By Matthew Willett
Making medicine personal by finding therapeutic drug targets from human genome data is the goal of the multicompany Functional Genomics Consortium.
Genaissance Pharmaceuticals Inc., of New Haven, Conn., last Friday joined the existing members of the consortium, Hyseq Inc., of Sunnyvale, Calif.; Cytoclonal Pharmaceuticals, of Dallas; and GEMA (Grupo de Estudios Multicentros en Argentina).
The inclusion gives Genaissance access to the AtlasBase database, a complete collection of available gene sequences with enhanced functional annotations. All consortium members get access to the AtlasBase database, compiled by consortium member Molecular Simulations Inc., of San Diego, a subsidiary of Pharmacopeia Inc.
Consortium members also receive access to GeneAtlas, a collection of functional annotations that characterize gene products to be selected as targets for drug discovery efforts.
Consortium Director David Edwards, of Molecular Simulations, said the aim of the consortium is targets.
"The goal is to assign protein function to as much of the proteome as possible," Edwards told BioWorld Today. "The way we're doing that is through a computational analysis, a high-throughput pipeline analysis of protein sequences from the genome, and we use a combination of methods to do it: traditional bioinformatics, sequence-based methods, and incorporating some of the 3-D protein analysis techniques [Molecular Simulations] has been developing as a company for about 15 years."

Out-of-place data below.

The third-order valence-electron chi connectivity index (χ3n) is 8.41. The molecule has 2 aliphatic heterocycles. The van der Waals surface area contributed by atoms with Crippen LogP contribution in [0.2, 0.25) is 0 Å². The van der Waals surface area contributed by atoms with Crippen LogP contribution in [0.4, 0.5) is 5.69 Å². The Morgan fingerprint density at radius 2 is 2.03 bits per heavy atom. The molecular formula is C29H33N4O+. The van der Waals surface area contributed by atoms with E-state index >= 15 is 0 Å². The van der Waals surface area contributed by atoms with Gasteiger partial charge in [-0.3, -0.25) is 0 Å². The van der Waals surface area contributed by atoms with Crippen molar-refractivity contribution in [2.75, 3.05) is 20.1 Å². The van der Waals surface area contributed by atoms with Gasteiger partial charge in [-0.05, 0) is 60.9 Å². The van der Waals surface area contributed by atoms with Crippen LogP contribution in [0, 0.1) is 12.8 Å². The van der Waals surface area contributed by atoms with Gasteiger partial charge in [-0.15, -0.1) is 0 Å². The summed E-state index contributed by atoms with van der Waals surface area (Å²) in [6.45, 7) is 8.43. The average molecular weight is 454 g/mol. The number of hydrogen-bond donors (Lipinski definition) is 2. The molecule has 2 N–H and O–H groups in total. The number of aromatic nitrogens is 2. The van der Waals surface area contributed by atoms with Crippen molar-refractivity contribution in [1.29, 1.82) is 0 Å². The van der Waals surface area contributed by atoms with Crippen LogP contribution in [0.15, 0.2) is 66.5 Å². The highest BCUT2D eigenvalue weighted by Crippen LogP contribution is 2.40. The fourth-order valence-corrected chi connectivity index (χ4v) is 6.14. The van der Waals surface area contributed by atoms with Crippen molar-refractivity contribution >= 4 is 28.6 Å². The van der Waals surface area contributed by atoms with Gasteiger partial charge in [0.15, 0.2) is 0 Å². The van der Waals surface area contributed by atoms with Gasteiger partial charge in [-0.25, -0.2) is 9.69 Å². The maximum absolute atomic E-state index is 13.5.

Since its launch in June of last year the consortium has been busy. It has licensed high-throughput annotation technology from Rockefeller University in New York and mapped the V. cholerae genome. That effort took the consortium only seven days.
Farming protein function data can end up yielding a bumper crop of targets.
"We increased the annotation of cholera by 22 percent over what was available in the public sector - that's about 600 new potential targets for cholera," Edwards said. "If we can increase the targets by 20 percent in the human genome, even if you take the 40,000 sequence number that's been announced, you're talking about another 8,000 potential targets above traditional bioinformatics methods."
And companies aren't taking the opportunity the consortium offers lightly. John Ford is the vice president of functional genomics at Hyseq. He said the consortium plays an important role.
"I think it's helping to better annotate the gene sequence for the discovery of therapeutic proteins," Ford said. "As a company working in the biopharmaceutical area, it's very important for us because it's helping us to identify more protein candidates for our research pipeline."
In essence, Edwards said, the consortium is a lifeboat for drug discovery.
"The bottom line is we've been able to demonstrate that we have technology that enables you to identify functions for protein targets that other traditional methods don't," he said. "We're applying both expertise on the protein side and the chemistry side in a high-throughput manner to help people stop drowning in this flood of genomic data." n